Do's and Dont's of a PICAXE
1. NEVER supply
a voltage over +5.5VDC, not
even +5.6VDC, to a PICAXE!!
The closest you can get, is to use
rechargeable-- Four AAs, output
whereas Four standard AAs will output
is used, it's output should be set to +5.0VDC
2. Manual #1 on page
#8 shows the typical setup
between the PICAXE and the,
(USB or Serial cable) that plugs into a 3.5mm
mounted on your project board.
Their are two
resistors, 22k & 10k that make up the network going to the
Leg of the PICAXE.
Cable. It doesn't always work due to the levels com-
board that will fix this
problem. The newer Laptops seem to have this problem the most.
the opposite of us in the USA. A 3-pin
is a screen shot of my enhanced version for the Programmer / interface.
need to program. You
will only need
one resistor and a shunt-jumper after the Programing Cable is removed.
advanced setup for programing
PICAXE. This is much more stable then
the circuit on page #8. I will keep this
page up to date; the 3 manual's have also been
updated. The new 18M2, 14M2,
20M2 and the 08M2 chip's has been released and have
Manual #1 & #2 have been updated, again to
reflect these changes: July 2011.
PICAXE that has a "Reset" line), to place a
4.7k resistor between +5VDC and
the Reset line. Leaving it "floating"
may give unknown results. If you don't
have a 4.7k Resistor, you may substitute with
a Resistor value up to 10k. This
true for the 08M & 14M. There
is no Reset line. Power-OFF, wait a
couple of seconds, turn it back ON, this
will put you back in business. You
can always re-download the code as well.
If it still does not reset the 08M
or 14M, then pull the power cable to your
project, start the download, then
apply power once again to your project. The
has always worked for me.
5. Please note that the 28X2 and the 40X2 Power Legs handle any
between +2.1VDC and 5.5VDC. This is also
true of the M2
class of PICAXE.
Page 6 - EMF and how to get around it.
Page 7, 16 - ULN2003(A) 16-Pin, ULN2803(A) 18-Pin.
Page 8, 12 - Using IRF5xx or IRL5xx components to drive a
Page 8, 14 - Interfacing to a Relay.
Page 9 - Driving LEDs.
Page 10 - Driving a Light Bulb or Buzzer.
Page 11 - Piezo Sounder or 40Ω Speaker. Caveat: A 10uF
tor goes to the
OUT PIN of the PICAXE. The negative side
goes to the "+" side of the Speaker, and the
the Speaker goes to Ground.
Page 12 - A Solar Motor, (or a Toy Motor in general), should have
Page 13, 18 - Using an L293D, (or L393), are used to drive 2-motor
L298 should be here also.)
Page 15-16 - Working with Unipolar Stepper Motors.
Page 17, 18 - Working with Bipolar Stepper Motors.
Page 19 - Interfacing with Servo Motors. Note the Capcitor &
Page 20 - Working with Counter Modules.
Page 21-23 - Using 7-Segment LEDs.
Page 24 - How to control Solenoids.
Page 25 - Smart Wire
Page 26-27 - Switches, (Reset, Noise, Debounce-- noisy contacts.)
Page 28 - Working with POTS, (Potentiometers.)
Page 29 - Using LDRs, (Light Dependant Resistors.)
Page 30 - How to wire a Thermistor.
Page 31-42 - Working with LCD Displays.
Page 43-46 - Interfacing to a PC, (Computer), via Serial connection.
Page 44 - MAX232 Serial Interfacing.
For some reason, the following are missing in
Manual #3 v4.4 -------------
Page 45 - Enhanced Serial Circuit. (see my schematic above for details).
that is needed to program a PICAXE.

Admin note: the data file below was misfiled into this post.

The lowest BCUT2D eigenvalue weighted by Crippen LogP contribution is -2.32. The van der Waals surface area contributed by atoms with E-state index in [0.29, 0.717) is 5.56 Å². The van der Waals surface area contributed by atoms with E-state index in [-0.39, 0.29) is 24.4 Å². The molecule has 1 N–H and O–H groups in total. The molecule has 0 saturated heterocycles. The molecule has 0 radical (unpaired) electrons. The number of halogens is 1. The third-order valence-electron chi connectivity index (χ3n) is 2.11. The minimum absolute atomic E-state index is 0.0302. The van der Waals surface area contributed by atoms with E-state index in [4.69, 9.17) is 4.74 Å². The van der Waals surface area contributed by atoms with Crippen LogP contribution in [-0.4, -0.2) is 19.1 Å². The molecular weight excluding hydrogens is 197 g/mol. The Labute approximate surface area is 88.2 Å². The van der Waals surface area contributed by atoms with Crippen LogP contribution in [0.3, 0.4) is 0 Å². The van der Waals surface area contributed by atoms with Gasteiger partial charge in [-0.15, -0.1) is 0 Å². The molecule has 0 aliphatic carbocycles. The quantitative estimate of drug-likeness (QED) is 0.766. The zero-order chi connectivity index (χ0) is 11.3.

Page 49 - Hard-Reset
Page 69 - Digital In, Digital Out, Analogue.
Page 76 - Making Sounds: Buzzer, Piezo, Speaker.
Page 77 - Switches.
Page 78 - LDR (Light Depandant Resistor).
Page 79 - DS18B20 Temperature reading device. Use a pull-up
the output of the DS18B20 and VDC.
Page 83 - Using Interrupts
Page 105 - FAQ's
I2C is a 2-PIN connection between the PICAXE and the I2C device(s).
Both lines should have a 4.7K resistor from the SDA and SCL lines
and connected to VDC at the other end of the resistor's. Only need this
ONCE on each LEG, no matter how many I2C devices are connected.
See page #6 of the AXE033.PDF manual.
1-Wire devices-- there should be a 4.7k resistor between DQ LEG and
Also see this link to FAQs here
Here is a breakdown on the LEG/PIN
assignments of an 08M.
This will be true for any PICAXE, but will have other LEG/PIN
So a LEG is the physical Leg on the device; where as
the PIN has the assignment for what ever feature it can handle on
the LEG. Below is an explanation of how this is done with an 08M.
Ok, let's look at the facts--
we will use the 08M on the
1. Currently there are I/O lines
that do not
necessarily match the same physical LEG to the
same use of
that device. (i.e. On an 08M Physical
LEG 3, is an IN/OUT PIN 4).
2. According to Manual #1, pg 27
also be hooked-up to the 22k & 10k according the the diagram on that
3. Physical LEG 4 is Strictly an IN PIN 3 (i.e. use a switch to trigger
4. Physical LEG 7 serves two purposes. OUT 0 and SERIAL OUT (output
Serial OUT is
sent back to the PC, and with the 'debug command', you can
Computer Monitor to see what is happening. This PIN also is used
'Program Editor' to let it know that the PICAXE programmed correctly.
(Also note on pg #45 that 180Ω resistor is added. Good practice.)
5. LEG 6 is IN/OUT PIN 1 plus it can be
used for ADC circuits.
6. LEG 5 is IN/OUT PIN 2
7. LEG 4 is INPUT PIN 3
8. LEG 3 is IN/OUT PIN 4
So let's recap:
LEGS 7, 6, 5, 3
6, 5, 3 are INPUTS
Notice that LEG 6, 5, 3 are
the TRUE I/O PINS.
are NOT an option
even if running
is a good practice and it won't
cost but pennies to do so!
Might as well take care of noise
and one less thing to be concerned about.
One more item, when the
, take a
from LEG 2
to J1 then
This has cleared up more then
once, spurious problems hardware people have found.
Hope this helps out, fellow NEWBIE
Copyright © 2008- Ted J. Mieske
All Rights Reserved.